Learning by Drinking: Yokomizo Seishi

Yokomizo Seishi
If you just can’t handle riding on trains
Author | 24 May 1902 – 28 December 1981

On my days off, I like to start drinking at noon.

Well… Truth be told, I’d like to start drinking the moment I awake. It’s the cowardly office worker spirit in me that stops me. It’s telling me how, if I make a habit of drinking in the mornings, I might start doing so on the weekdays, too.

But man, do I want to drink. I want to drink. I want to drink. I want to drink it all.

To suppress my cravings for alcohol—which, unlike the waves that come and go, only ever come—I try to force myself to make plans in the A.M. for all my days off. There’s the old saying, “The devil finds work for idle hands.” And indeed, us drinkers, we like to spend any free time we have on drinking.

Yokomizo Seishi, best known for his works like The Inugami Curse and The Village of Eight Graves from his Kindaichi Kosuke novel series, was exactly one of those people who found himself in trouble after spending all his spare time on drinking. Even someone like Yokomizo—an author for whom the descriptor “idle hands” was by no means appropriate—would spend every moment of leisure on guzzling down the drinks.

(By the way, in the Kindaichi Kosuke series which became a film and TV drama staple, many different famous actors went on to play the role of “Kindaichi.” Out of all those actors featured, Yokomizo specifically cited Atsumi Kiyoshi as being closest to his “image” of the character. That just doesn’t make sense to me as a Furuya Ikko fan. But I digress.)

In the early years of the Showa era, before he became a full-time writer, Yokomizo was a company employee working as an editor. I say “working,” but really he would only show up at the office at four in the afternoon. By all accounts, he was leading a very carefree work life—nothing you’d ever expect to see in the toxic workplaces of today. One kind of gets the sense that there was really no point in him coming in at all. In any case, going in to work once a day even if to just briefly show his face had become his daily routine.

While that all sounds very enviable, his lifestyle changed drastically when he left the company. He reflects on his post-resignation life in his autobiography.

If I wrote just 30 pages, that alone would already earn me 90 yen. My salary when I quit the company had only been 105 yen.

I had nothing to do, so I just drank from morning till night. It was beer for me around then. I didn’t even eat—I just drank. And of course I’d be hungover the next day. And of course I’d start drinking again first thing in the morning.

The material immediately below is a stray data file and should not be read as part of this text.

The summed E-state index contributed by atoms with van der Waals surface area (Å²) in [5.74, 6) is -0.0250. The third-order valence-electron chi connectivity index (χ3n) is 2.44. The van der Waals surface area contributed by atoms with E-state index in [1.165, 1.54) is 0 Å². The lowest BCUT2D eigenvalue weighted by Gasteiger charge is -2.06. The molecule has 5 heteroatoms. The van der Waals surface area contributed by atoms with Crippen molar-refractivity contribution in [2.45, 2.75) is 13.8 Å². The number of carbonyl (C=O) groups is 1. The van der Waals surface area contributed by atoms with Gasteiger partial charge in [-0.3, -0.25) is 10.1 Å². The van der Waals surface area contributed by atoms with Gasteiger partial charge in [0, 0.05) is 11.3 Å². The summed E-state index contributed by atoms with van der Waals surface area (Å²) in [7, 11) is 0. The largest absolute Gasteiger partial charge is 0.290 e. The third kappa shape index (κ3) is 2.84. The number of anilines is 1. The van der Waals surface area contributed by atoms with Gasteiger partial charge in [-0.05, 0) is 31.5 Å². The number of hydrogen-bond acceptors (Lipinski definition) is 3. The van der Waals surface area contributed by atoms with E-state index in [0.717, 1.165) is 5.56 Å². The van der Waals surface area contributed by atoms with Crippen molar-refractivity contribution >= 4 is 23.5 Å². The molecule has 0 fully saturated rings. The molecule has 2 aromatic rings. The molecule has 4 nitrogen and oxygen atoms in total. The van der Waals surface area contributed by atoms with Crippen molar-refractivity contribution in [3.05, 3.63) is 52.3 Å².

I wonder how many beers a day I was having back then…?

Naturally, this lifestyle couldn’t last very long.

In May 1933, he suddenly started vomiting blood at a Ginza cafe. While this surprised him and the people who were with him, once he’d finished throwing up said blood he just went on drinking as usual. He proceeded to get drunk, and he went home.

You might be thinking, “Jesus, just how much do you love booze? And why didn’t anyone try to stop him?!” And sure enough, continuing to drink when you’re vomiting blood isn’t so great for your health. Because the next day, he threw up even more of it. A lot more.

In fact, it was apparently so much blood that his wife could barely contain it in a wash bowl. This was no laughing matter. He was later quoted as saying, “I guess it was because I was just drinking and not eating at all.”

You guess, huh?

After throwing up at the cafe, Yokomizo started to feel unwell. He was laid up with illness during the war, but this incidentally allowed him to recharge his batteries as a writer, and after the war he was in the forefront of the mystery genre. But with the advent of “social awareness mysteries” by authors like Matsumoto Seicho, he was gradually publishing fewer and fewer works by the 1960’s.

But then, he suddenly became popular again in the early 1970’s when publisher Kadokawa Shoten’s then-president Kadokawa Haruki made Yokomizo’s works the centerpiece of his media franchise.

Society and the media as a whole had completely forgotten about me as an author. But then The Village of Eight Graves was picked up by Kadokawa Bunko in the spring of 1971, and it started selling surprisingly well, quickly reaching 100,000 copies sold.

(“Shinsetsu Kindaichi Kosuke”)

After scoring such a hit, he was obviously now in big demand. He remembers, “They kept asking for more and more, and I kept giving it to them.” Naturally, as his publications grew in number, this led to some works of lesser quality to become published, too. Even Yokomizo’s friends warned him about this, telling him it would “affect his good name.” But due to Kadokawa Haruki’s insistence, the publications kept coming.

But while the people around him were concerned, the book sales were not slowing down.

In just a few years, I’d sold over five million; over ten million books. For a timid person like me, these numbers were mind-boggling.

Now he was really raking it in. In 1976, his earnings exceeded 300 million yen (USD$2M). He was at 22nd place on the list of the country’s richest people, with Matsumoto Seicho and Shiba Ryotaro as the only two authors above him. This should give you some idea as to how popular he had become.